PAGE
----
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Does insurance cover theft of pot plants?

|Written By Glenn Kauth

A Rockwood, Ont., couple have lost their bid for greater insurance coverage for the theft of their marijuana plants.

An Ontario court has said a couple’s stolen, but legal, pot plants fall under their policy’s extended coverage for landscaping. (Photo: Shutterstock)

In an action against TD General Insurance Co., homeowners Darren Stewart and Vanessa Miller sought indemnification and brought a cross motion for a declaration their loss was an insured risk without a limit on the amount payable per plant. The move followed the insurer’s decision to cap coverage at $1,000 per plant for a total of $11,000 for the 11 stolen plants.

The company found the loss fell under the couple’s extended coverage for landscaping. The couple pegged the replacement value of the plants at $50,000.

Appearing before a motions judge, TD General Insurance successfully sought to dismiss the couple’s action. They appealed to the Divisional Court, which ruled on the matter last week.

The case, Stewart v. TD General Insurance Co., largely hinged on whether the plants, stolen on two separate occasions in 2009 and 2011, were “personal property” that was “usual to the ownership or maintenance of a dwelling.” While the policy excludes marijuana grow-ops, that didn’t apply here as Stewart had Health Canada authorization to grow the plants for his personal use at the premises following a 1997 vehicle accident that left him with severe pain.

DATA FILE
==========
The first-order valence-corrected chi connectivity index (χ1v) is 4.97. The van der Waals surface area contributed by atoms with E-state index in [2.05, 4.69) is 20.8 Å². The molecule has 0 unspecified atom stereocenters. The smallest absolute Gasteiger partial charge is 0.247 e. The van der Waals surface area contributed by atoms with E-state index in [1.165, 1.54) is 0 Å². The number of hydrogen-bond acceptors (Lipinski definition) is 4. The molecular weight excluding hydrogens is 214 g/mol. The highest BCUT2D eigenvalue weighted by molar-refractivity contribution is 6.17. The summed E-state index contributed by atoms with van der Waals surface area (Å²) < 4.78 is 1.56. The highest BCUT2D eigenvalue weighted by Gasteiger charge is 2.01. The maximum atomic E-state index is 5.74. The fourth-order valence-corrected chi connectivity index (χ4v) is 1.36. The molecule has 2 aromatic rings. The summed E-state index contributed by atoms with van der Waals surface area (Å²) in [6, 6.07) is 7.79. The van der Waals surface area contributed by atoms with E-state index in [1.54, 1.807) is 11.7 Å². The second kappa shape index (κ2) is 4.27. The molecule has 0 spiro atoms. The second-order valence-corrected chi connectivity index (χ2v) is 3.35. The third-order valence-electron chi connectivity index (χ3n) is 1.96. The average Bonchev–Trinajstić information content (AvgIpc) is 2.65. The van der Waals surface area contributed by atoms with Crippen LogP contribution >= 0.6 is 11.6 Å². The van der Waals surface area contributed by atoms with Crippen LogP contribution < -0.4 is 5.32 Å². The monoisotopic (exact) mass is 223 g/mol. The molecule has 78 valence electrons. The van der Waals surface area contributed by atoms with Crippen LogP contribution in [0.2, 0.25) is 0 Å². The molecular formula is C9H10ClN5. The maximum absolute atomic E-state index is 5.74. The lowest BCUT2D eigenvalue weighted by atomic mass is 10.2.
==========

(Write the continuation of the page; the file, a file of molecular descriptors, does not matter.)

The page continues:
In the decision, Justice David Aston, writing for a three-judge panel, ruled against the couple. While he found theft was a loss of personal property, he said there was another important qualifier: “The marijuana plants must be ‘usual to the ownership or maintenance of a dwelling.’ The policy does not specify ‘your dwelling.’ It reads ‘a dwelling.’ The fact that marijuana plants might be usual to the ownership of Mr. Stewart’s dwelling because he is an authorized cultivator or marijuana is beside the point.

“Moreover, at the material times in this proceeding, fewer than one-third of one per cent of the population of Canada were authorized to grow marijuana for their own medical purposes. It seems quite evident that marijuana plants in the backyard are not ‘usual to’ the ownership or maintenance of a dwelling itself.”

Aston also cast doubt on whether the marijuana plants should fall under the coverage for landscaping, but as the company had already paid out the maximum amount for that, he found it unnecessary to address that issue.


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